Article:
The Law Society has defended the practice of offering up-front incentives such as iPads to personal injury claimants, saying there is no evidence that it encourages fraud.
Responding to justice secretary Chris Grayling's announcement of measures to crack down on bogus claims, the Society's chief executive Desmond Hudson said: 'There is no evidence to support suggestions that anyone would launch a spurious legal claim or embark on litigation just because they were being offered a free iPad just as it is a myth that we live in a compensation culture.'
While the 'tiny fraction' of fraudulent claims should be stamped on, Hudson (pictured) said, this should not be at the expense of honest claimants.
'The real concern for the public is that people who suffer injury, whether it is whiplash or something more serious, through no fault of their own, are entitled to compensation for their loss. They should never settle a claim until they have seen an independent solicitor,' he said. 'Solicitors should be able to advertise their services like any other part of a modern economy.'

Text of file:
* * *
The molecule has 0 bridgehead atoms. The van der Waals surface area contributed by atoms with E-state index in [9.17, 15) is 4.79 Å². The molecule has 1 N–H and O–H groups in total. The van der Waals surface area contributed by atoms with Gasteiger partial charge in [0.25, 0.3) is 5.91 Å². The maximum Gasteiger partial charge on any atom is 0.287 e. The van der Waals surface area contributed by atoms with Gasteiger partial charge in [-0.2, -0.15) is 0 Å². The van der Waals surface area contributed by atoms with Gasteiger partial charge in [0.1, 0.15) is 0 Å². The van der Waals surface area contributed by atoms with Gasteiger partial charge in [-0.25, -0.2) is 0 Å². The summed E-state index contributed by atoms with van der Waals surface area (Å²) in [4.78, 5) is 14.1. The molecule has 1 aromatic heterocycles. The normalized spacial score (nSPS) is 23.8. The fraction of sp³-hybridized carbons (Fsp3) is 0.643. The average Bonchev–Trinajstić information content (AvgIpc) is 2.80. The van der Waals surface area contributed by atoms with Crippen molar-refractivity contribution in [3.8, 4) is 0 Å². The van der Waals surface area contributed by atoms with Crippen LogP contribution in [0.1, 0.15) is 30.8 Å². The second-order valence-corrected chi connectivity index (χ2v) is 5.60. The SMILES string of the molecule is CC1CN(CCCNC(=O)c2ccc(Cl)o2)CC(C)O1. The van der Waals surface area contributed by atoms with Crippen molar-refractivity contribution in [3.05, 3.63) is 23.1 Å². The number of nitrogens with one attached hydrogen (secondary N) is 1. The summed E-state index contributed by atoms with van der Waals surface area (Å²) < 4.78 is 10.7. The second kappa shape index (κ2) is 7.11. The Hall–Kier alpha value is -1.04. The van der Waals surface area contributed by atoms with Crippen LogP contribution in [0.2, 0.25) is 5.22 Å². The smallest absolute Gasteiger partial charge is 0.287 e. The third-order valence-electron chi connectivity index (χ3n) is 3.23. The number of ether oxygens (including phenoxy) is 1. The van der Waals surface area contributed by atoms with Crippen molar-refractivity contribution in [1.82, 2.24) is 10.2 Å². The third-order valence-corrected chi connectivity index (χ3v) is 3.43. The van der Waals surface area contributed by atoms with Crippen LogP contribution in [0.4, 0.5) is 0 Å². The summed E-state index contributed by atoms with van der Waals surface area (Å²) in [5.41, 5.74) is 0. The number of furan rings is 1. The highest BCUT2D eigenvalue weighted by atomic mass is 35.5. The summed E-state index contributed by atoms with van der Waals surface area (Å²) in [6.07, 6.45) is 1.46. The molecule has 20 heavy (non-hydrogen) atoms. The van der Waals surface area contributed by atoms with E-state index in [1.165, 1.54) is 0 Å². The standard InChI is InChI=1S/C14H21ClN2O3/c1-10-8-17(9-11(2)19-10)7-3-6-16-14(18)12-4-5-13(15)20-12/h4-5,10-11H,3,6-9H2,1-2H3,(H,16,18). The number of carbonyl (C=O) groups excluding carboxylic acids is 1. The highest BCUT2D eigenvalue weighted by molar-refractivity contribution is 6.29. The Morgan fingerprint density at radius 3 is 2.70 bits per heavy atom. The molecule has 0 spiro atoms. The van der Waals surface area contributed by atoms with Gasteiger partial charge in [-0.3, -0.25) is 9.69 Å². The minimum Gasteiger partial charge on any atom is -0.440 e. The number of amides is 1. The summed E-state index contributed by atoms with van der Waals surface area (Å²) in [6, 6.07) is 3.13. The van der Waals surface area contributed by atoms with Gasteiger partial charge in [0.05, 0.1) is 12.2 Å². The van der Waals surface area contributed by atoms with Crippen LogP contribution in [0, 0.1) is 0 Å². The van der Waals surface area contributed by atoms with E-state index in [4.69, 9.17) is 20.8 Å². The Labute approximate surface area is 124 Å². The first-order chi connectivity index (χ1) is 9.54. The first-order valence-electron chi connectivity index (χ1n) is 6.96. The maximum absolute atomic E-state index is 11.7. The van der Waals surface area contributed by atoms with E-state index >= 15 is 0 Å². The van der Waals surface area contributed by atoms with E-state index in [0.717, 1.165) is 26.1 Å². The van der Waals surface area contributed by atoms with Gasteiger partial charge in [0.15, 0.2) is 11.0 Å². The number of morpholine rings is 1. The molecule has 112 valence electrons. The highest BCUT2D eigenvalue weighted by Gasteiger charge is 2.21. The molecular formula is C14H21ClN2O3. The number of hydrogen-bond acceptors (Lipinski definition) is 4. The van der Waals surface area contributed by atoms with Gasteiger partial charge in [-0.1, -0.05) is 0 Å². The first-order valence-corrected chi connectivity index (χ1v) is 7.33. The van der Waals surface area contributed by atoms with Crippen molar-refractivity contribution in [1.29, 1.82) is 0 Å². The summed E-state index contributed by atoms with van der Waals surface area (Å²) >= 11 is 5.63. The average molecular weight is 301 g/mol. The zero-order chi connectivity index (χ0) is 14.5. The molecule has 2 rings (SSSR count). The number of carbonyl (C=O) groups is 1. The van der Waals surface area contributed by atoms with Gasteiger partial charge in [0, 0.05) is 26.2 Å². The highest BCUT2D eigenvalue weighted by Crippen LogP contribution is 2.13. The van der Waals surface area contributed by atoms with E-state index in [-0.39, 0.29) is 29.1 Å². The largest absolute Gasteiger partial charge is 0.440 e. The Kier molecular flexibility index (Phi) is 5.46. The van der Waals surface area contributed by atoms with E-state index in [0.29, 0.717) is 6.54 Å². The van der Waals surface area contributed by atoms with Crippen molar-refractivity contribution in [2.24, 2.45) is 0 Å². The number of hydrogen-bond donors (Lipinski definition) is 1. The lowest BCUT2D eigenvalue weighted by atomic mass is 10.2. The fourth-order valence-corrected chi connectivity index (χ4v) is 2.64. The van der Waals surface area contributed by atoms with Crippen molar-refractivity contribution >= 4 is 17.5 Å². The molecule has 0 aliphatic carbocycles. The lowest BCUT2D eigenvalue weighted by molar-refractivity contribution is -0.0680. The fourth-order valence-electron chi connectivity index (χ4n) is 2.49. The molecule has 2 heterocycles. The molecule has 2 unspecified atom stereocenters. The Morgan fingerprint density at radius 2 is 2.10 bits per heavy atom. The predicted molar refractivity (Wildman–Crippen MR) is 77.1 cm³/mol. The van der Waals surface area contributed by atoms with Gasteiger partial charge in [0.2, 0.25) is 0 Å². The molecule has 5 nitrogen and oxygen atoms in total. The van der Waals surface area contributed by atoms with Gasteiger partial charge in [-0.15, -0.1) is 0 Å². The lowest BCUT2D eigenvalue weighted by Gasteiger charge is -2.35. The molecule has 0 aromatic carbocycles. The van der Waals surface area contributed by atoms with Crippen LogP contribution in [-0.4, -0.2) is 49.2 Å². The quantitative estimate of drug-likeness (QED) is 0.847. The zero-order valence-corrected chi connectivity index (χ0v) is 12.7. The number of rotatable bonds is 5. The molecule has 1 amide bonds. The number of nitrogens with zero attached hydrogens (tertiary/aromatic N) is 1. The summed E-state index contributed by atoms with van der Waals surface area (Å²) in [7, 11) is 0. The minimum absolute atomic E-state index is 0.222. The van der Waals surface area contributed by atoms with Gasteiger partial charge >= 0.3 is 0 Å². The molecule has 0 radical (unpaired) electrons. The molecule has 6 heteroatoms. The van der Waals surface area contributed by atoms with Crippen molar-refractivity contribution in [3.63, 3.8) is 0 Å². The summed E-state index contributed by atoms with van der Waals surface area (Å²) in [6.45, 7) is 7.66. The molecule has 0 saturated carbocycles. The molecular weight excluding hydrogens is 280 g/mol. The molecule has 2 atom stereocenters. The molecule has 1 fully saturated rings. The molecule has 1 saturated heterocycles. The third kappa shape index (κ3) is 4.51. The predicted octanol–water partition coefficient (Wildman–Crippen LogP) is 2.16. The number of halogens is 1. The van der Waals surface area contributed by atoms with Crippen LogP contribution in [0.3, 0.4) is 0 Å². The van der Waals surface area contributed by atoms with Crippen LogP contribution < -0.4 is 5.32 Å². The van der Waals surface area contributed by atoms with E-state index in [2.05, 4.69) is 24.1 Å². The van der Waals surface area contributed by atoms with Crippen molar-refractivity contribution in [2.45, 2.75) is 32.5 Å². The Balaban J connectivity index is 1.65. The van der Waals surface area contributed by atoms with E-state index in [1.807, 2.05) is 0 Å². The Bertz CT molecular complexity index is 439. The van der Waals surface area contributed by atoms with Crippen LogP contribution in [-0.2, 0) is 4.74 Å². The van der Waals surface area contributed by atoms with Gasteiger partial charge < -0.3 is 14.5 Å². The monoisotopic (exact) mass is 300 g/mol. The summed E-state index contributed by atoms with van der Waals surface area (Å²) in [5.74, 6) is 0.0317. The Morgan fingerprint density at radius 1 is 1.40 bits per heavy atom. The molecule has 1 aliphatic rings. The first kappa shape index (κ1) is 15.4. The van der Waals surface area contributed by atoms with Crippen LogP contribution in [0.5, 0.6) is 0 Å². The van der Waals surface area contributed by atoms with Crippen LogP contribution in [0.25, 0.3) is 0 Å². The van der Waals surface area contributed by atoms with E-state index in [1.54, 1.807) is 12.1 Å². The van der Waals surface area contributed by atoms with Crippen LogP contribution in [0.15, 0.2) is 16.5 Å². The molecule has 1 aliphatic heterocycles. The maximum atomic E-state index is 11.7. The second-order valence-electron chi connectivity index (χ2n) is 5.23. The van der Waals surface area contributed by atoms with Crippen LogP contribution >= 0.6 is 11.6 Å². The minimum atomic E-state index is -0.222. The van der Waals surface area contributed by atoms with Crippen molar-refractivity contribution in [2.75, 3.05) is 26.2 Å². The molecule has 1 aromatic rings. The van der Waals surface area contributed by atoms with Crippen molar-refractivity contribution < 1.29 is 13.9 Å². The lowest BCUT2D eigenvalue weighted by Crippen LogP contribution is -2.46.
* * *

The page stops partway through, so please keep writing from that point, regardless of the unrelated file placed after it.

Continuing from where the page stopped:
Measures announced by Grayling last weekend include requiring courts to throw out compensation applications in full where the claimant has been fundamentally dishonest and banning lawyers from offering incentives to claim.
The government's announcement cited figures from the Association of British Insurers saying that the number of dishonest motor claims increased by 34% in 2013, to a record 59,900, with a value of £811m.